Grey Nomad, Silver Nomad …. Where travel goes beyond a cruise to Tahiti

Whether you describe yourself as a Grey Nomad or Silver Nomad is not important.  What is important, is now is the time to pack the bags and take off on that holiday adventure you have dreamt about for years. The kids have flown the coop (well, mostly), the mortgage is paid off and for the first time you can invest in yourself.

These days there are so many options for Grey and Silver nomad travel, gone are the days when you went to the travel agent and all they could recommend was a cruise to Tahiti or a “grey” bus around Europe. The travel industry has recognised that Grey and Silver Nomads are not the dotty oldies hanging off a Zimmer frame but are young at heart, fit, healthy, and adventurous and want some excitement beyond a 14 day cruise playing croquet on the deck!

Our guided self drive Africa adventures are very popular with retired or semi retired Grey and Silver nomads who love the great outdoors, are adventurous, and are, in short, living their dream! These types of trips appeal to people of all ages, but the retired or semi retired Grey and Silver Nomads have time on their hands, and figure it is best to spend several weeks really taking in a Continent rather than coming back several times.

Meeting the vehicles and crew and other members of the group in Cape Town, South Africa.  Photo courtesy of Judith Africa Discovered 2015

Meeting the vehicles and crew and other members of the group in Cape Town, South Africa. Photo courtesy of Judith Africa Discovered 2015

Having had several conversations with clients who have expressed a number of reasons why they book a guided self drive expedition with us rather than a package holiday. I think this one sums it up nicely “We may be retired but we are not old, this is something we have always dreamt of but the thought of shipping our own vehicle [to Africa], or rather the hassle of getting it back into Australia was just too much to bear; planning a trip like this to do on our own just seems so daunting, sure we could spend weeks trawling though blogs to get ideas from other travellers but at our age we love the idea that we book a trip and everything is taken care of, including the vehicle, meals, accommodation, paperwork and activities. At our age it is not about the money, or time, we have plenty of that; but the convenience”

Another client expressed “travelling in a small group gives us safety and security but without being overwhelmed by too many people on the same tour. My thing was that I did not have to cook, while I love camping I do find the shopping and cooking simply takes up too much of my holiday time, to have someone who carries that stress for me is well worth it! My husband’s big thing was he would never do this kind of trip with a driver, he loves driving and would not travel any other way. Every overseas holiday we have taken we hire a vehicle and do our own thing, this works well in Europe or America but Africa is another story; this was a good compromise, we get to drive one of your vehicles, still maintain some independence and flexibility; and everything is taken care of. We always wanted to travel Africa but never found a good fit. This was a great fit!”

Having the flexibility to game drive in a national park by yourself is an added bonus to a guided self drive expedition.     Photo courtesy of Judith Africa Discovered 2015

Having the flexibility to game drive in a national park by yourself is an added bonus to a guided self drive expedition. Photo courtesy of Judith Africa Discovered 2015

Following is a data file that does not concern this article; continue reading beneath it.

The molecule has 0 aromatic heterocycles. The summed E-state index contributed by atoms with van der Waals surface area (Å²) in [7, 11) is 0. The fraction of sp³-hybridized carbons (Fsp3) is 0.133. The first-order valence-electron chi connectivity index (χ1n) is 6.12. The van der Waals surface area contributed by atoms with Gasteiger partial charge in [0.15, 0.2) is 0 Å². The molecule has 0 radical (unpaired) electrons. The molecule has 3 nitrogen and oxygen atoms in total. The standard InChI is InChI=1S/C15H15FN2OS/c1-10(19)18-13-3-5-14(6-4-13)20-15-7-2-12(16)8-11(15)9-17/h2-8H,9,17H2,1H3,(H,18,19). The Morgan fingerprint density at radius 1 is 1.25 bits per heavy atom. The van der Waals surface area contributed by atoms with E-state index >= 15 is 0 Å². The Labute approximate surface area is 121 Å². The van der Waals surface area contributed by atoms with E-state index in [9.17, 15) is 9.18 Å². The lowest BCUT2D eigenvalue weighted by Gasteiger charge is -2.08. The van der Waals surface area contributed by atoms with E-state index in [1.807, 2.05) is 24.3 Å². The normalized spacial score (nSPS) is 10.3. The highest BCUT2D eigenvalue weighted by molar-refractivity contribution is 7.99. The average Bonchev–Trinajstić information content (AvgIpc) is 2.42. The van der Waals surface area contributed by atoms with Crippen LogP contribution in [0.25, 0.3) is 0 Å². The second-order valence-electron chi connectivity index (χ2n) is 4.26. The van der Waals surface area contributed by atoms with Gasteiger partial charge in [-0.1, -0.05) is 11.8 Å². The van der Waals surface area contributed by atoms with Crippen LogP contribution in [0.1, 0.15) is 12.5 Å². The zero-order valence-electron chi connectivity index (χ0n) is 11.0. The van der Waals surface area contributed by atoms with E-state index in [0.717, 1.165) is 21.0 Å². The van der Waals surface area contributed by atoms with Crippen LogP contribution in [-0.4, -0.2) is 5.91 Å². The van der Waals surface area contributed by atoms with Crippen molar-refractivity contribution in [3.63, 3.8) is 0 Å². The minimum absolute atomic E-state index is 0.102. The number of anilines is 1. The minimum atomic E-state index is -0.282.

It does not matter if you describe yourself as a grey nomad or a silver nomad it is great to know that your travel needs are being recognised and there are a variety of options out there. Our guided self drive expeditions offer you a different kind of adventure holiday; sure they may not be for everyone but at least you have choices. Africa Expedition Support offer a number of guided self drive expeditions and safaris throughout East and Southern Africa ranging from 7 days to 10 weeks.

For more information http://www.africaexpeditionsupport.com/4x4guided or email Debs info@africaexpeditionsupport.com

For those who prefer a little more luxury and don’t want to 4WD across Africa then maybe a flying safari is more your cup of tea http://www.africaexpeditionsupport.com/multi-country-flying-safaris

Advertisements

Anzac Day a day for rememberance.

Today is the 100th anniversary of Galipoli, it is a day when Aussies and Kiwis at home and abroad stop to remember those who died on the shores of Galipoli in Turkey during WW1. Debs and I were lucky enough to lead an overland trip to Galipoli for the 90th Anniversary; it was a pilgrimage that every Aussie and Kiwi have to do at least once in their life.

Although this little story has nothing to do with Galipoli as such, it is part of WWI and the war effort to defeat the axis powers namely Russia, the Ottoman Empire and Germany. Little is known about the war efforts in East Africa so on this day we would like to share this story based in Kenya.

We have come across this typical African story at various times from totally different sources. So there must be some truth to it.

In East Africa the British Empire enrolled hundreds of thousands of locals into the Kings African Rifles and the Carrier Corps. To this day there is a suburb in Nairobi called Kariakor which used to be their base.

Germany was in possession of German East Africa, now called Tanzania.

Since there were only a handful of German troops and settlers in German East Africa they also had to rely heavily on local recruits.

Germany had neither intentions nor resources to occupy the British Colony of Kenya but orders were given to keep the Brits busy by running small incursions across the border to sabotage the Uganda Railway by blowing up bridges and loosening tracks. The idea was to weaken the British on the main battle fields in Europe as they had to send reinforcements to Kenya and Uganda to protect their Colonies.